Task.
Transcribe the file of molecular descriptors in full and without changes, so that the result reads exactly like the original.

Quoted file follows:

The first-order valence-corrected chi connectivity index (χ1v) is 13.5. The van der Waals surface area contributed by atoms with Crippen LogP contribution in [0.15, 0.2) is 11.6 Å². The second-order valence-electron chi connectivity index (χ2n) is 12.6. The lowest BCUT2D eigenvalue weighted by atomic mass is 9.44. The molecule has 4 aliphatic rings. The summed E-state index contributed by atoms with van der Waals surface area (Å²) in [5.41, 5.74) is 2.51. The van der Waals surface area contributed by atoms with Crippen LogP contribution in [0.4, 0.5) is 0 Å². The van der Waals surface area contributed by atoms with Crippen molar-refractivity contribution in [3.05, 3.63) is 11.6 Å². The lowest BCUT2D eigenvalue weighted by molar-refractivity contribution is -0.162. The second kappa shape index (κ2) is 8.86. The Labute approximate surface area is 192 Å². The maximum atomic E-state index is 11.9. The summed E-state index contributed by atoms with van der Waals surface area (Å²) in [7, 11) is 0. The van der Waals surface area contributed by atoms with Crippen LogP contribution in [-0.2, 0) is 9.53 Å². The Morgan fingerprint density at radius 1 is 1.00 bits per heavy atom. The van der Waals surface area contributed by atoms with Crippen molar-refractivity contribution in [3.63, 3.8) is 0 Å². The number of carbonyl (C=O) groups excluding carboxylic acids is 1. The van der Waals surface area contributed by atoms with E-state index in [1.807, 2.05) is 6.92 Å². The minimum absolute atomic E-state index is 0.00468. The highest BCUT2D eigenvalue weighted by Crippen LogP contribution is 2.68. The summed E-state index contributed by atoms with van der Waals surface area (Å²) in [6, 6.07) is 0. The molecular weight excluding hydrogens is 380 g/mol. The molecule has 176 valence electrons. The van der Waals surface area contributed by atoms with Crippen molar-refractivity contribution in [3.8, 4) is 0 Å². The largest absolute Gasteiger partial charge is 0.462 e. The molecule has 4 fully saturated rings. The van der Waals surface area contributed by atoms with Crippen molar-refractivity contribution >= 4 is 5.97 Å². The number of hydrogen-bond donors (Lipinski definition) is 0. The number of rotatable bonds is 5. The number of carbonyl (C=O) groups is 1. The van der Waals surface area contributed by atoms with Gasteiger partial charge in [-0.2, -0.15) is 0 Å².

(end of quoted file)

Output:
The first-order valence-corrected chi connectivity index (χ1v) is 13.5. The van der Waals surface area contributed by atoms with Crippen LogP contribution in [0.15, 0.2) is 11.6 Å². The second-order valence-electron chi connectivity index (χ2n) is 12.6. The lowest BCUT2D eigenvalue weighted by atomic mass is 9.44. The molecule has 4 aliphatic rings. The summed E-state index contributed by atoms with van der Waals surface area (Å²) in [5.41, 5.74) is 2.51. The van der Waals surface area contributed by atoms with Crippen LogP contribution in [0.4, 0.5) is 0 Å². The van der Waals surface area contributed by atoms with Crippen molar-refractivity contribution in [3.05, 3.63) is 11.6 Å². The lowest BCUT2D eigenvalue weighted by molar-refractivity contribution is -0.162. The second kappa shape index (κ2) is 8.86. The Labute approximate surface area is 192 Å². The maximum atomic E-state index is 11.9. The summed E-state index contributed by atoms with van der Waals surface area (Å²) in [7, 11) is 0. The van der Waals surface area contributed by atoms with Crippen LogP contribution in [-0.2, 0) is 9.53 Å². The Morgan fingerprint density at radius 1 is 1.00 bits per heavy atom. The van der Waals surface area contributed by atoms with Crippen molar-refractivity contribution in [3.63, 3.8) is 0 Å². The number of carbonyl (C=O) groups excluding carboxylic acids is 1. The van der Waals surface area contributed by atoms with E-state index in [1.807, 2.05) is 6.92 Å². The minimum absolute atomic E-state index is 0.00468. The highest BCUT2D eigenvalue weighted by Crippen LogP contribution is 2.68. The summed E-state index contributed by atoms with van der Waals surface area (Å²) in [6, 6.07) is 0. The molecular weight excluding hydrogens is 380 g/mol. The molecule has 176 valence electrons. The van der Waals surface area contributed by atoms with Crippen molar-refractivity contribution in [3.8, 4) is 0 Å². The largest absolute Gasteiger partial charge is 0.462 e. The molecule has 4 fully saturated rings. The van der Waals surface area contributed by atoms with Crippen molar-refractivity contribution >= 4 is 5.97 Å². The number of hydrogen-bond donors (Lipinski definition) is 0. The number of rotatable bonds is 5. The number of carbonyl (C=O) groups is 1. The van der Waals surface area contributed by atoms with Gasteiger partial charge in [-0.2, -0.15) is 0 Å².